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Millions of unused Covid-19 vaccines are set to go to waste as demand dwindles across the United States and doses likely expire this summer, according to public health officials.

Several state health departments told STAT they have repeatedly asked the federal government to redistribute their supply to other countries, many of which are facing a third wave of the Covid-19 pandemic. Officials in Washington have rejected those requests, citing legal and logistical challenges.


“We’re drowning in this stuff,” said Robert Ator, a retired colonel in the Arkansas Air National Guard who is leading that state’s Covid-19 vaccine distribution drive. “It’s starting to get a bit silly and we want to make sure we’re being good stewards.”

Some of the wastage could be forestalled if U.S. health officials extend the shelf life of the vaccine developed by Pfizer, but such expiration dates can only be extended so far.

Currently, states have administered 52.36 million fewer doses than have been distributed to them, according to federal data.


Part of that vaccine gap can be attributed to reporting delays and everyday wastage, while some unused vaccine includes second doses that haven’t been administered yet. Still, even a conservative estimate suggests at least half is likely excess vaccine, said Jennifer Kates, director of global health at the Kaiser Family Foundation. That would leave 26.2 million unused doses at the state level — enough to protect at least 13.1 million people.

A significant tranche of Pfizer doses is expected to expire in August. “We’re staring down the barrel, we know it’s happening,” said Jenny Ottenhoff, senior policy director of global health and education at the ONE Campaign, the nonprofit seeking to end extreme poverty and preventable disease. Given waning domestic vaccine demand, those doses are unlikely to be fully used before they must be tossed.

“We’re seeing demand falling off across all the states,” said Marcus Plescia, chief medical officer at the Association of State and Territorial Health Officials. “It’s not like, if Connecticut doesn’t need theirs, it can go to Alabama. There just isn’t the demand.”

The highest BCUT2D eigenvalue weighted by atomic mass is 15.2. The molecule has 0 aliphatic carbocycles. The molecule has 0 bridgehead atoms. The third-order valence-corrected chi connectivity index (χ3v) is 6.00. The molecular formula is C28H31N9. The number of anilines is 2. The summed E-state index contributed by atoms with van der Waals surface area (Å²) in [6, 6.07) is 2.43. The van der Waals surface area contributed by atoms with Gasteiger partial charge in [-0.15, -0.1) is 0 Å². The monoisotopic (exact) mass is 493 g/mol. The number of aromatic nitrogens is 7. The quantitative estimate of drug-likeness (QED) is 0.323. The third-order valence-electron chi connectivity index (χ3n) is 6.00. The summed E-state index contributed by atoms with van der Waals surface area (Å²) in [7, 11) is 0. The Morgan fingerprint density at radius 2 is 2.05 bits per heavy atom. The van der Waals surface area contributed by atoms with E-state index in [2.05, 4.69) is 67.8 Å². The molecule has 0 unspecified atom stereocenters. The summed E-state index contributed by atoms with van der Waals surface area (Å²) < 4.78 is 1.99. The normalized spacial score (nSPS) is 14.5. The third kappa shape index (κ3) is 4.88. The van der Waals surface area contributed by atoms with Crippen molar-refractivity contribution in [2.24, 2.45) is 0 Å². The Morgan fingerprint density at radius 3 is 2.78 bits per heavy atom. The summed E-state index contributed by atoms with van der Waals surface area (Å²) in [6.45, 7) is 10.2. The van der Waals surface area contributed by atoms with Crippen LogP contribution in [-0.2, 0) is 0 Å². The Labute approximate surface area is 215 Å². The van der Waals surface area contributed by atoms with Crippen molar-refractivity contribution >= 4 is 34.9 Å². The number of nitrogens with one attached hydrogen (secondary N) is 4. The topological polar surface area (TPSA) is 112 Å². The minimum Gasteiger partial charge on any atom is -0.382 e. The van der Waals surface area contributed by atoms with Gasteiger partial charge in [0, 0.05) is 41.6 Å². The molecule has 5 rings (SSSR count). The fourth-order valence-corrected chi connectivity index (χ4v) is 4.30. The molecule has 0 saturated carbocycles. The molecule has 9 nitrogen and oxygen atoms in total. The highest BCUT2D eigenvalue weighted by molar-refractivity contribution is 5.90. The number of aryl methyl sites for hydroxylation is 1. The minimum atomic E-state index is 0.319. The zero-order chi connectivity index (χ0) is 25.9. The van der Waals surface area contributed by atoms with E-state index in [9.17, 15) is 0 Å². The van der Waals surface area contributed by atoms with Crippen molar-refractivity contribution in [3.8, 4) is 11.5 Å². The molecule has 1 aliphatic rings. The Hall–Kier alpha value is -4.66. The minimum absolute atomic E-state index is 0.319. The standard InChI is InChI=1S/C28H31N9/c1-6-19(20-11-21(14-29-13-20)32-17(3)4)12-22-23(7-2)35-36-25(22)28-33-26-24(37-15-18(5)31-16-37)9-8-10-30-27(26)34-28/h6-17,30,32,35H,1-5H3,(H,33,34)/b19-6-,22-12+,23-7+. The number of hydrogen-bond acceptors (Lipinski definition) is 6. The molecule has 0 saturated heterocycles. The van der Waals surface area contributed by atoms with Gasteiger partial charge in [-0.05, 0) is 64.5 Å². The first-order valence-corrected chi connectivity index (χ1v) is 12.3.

In North Carolina, 119,756 doses from all three vaccines authorized by the Food and Drug Administration will expire in July; an additional 854,548 is set to expire in August, and hundreds of thousands more will expire in the fall. Arkansas hasn’t accepted new orders since April, when it had 500,000 doses, and has since worked its way down to 380,000, some 100,000 of which will expire at the end of July. “We’re still chopping away at it,” said Ator. “I don’t want to waste a thing.” Delaware said 25,768 vaccines will expire in August, while Colorado has 352,533 doses that will expire in the next two months.

Meanwhile, stockpiles of vaccines continue to build at the federal level. The U.S. has bought 1.41 billion doses in total, and has so far distributed around 390 million across the country. An additional 562 million Moderna, Pfizer, and Johnson & Johnson vaccines are expected to arrive in the U.S. from July 2021 until the end of the year, according to Airfinity, a life sciences analytics firm. The White House announced plans to share 80 million doses of its supply last month, and purchased an additional 500 million vaccines for low- and middle-income countries.

The federal government previously extended the shelf life of J&J vaccine that was set to expire as new stability data emerged, and several state health departments hope that the “Pfizer cliff,” as it’s called, will also be pushed back.